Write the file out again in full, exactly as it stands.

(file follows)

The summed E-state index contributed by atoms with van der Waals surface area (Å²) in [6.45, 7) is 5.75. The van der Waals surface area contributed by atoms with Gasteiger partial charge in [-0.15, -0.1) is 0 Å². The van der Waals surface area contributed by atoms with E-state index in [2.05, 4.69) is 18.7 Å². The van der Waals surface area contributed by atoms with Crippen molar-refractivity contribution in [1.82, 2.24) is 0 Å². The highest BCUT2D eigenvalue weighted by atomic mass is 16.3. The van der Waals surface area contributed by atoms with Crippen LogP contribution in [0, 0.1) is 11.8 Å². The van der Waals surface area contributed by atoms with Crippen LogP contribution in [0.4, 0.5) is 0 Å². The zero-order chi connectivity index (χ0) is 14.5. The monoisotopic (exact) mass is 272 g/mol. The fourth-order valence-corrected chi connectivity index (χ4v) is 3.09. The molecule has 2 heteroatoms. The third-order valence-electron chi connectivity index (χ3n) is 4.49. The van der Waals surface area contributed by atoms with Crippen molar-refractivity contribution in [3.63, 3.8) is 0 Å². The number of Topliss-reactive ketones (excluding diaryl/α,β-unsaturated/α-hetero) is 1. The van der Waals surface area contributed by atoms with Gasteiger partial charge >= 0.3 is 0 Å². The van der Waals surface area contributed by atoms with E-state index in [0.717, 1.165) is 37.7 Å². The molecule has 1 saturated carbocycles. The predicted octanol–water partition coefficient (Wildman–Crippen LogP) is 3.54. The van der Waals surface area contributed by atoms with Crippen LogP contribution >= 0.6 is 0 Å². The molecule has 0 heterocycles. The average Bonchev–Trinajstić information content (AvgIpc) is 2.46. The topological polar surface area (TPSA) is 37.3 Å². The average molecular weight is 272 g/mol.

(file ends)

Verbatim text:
The summed E-state index contributed by atoms with van der Waals surface area (Å²) in [6.45, 7) is 5.75. The van der Waals surface area contributed by atoms with Gasteiger partial charge in [-0.15, -0.1) is 0 Å². The van der Waals surface area contributed by atoms with E-state index in [2.05, 4.69) is 18.7 Å². The van der Waals surface area contributed by atoms with Crippen molar-refractivity contribution in [1.82, 2.24) is 0 Å². The highest BCUT2D eigenvalue weighted by atomic mass is 16.3. The van der Waals surface area contributed by atoms with Crippen LogP contribution in [0, 0.1) is 11.8 Å². The van der Waals surface area contributed by atoms with Crippen LogP contribution in [0.4, 0.5) is 0 Å². The zero-order chi connectivity index (χ0) is 14.5. The monoisotopic (exact) mass is 272 g/mol. The fourth-order valence-corrected chi connectivity index (χ4v) is 3.09. The molecule has 2 heteroatoms. The third-order valence-electron chi connectivity index (χ3n) is 4.49. The van der Waals surface area contributed by atoms with Crippen molar-refractivity contribution in [3.63, 3.8) is 0 Å². The number of Topliss-reactive ketones (excluding diaryl/α,β-unsaturated/α-hetero) is 1. The van der Waals surface area contributed by atoms with Gasteiger partial charge >= 0.3 is 0 Å². The van der Waals surface area contributed by atoms with E-state index in [0.717, 1.165) is 37.7 Å². The molecule has 1 saturated carbocycles. The predicted octanol–water partition coefficient (Wildman–Crippen LogP) is 3.54. The van der Waals surface area contributed by atoms with Crippen LogP contribution >= 0.6 is 0 Å². The molecule has 0 heterocycles. The average Bonchev–Trinajstić information content (AvgIpc) is 2.46. The topological polar surface area (TPSA) is 37.3 Å². The average molecular weight is 272 g/mol.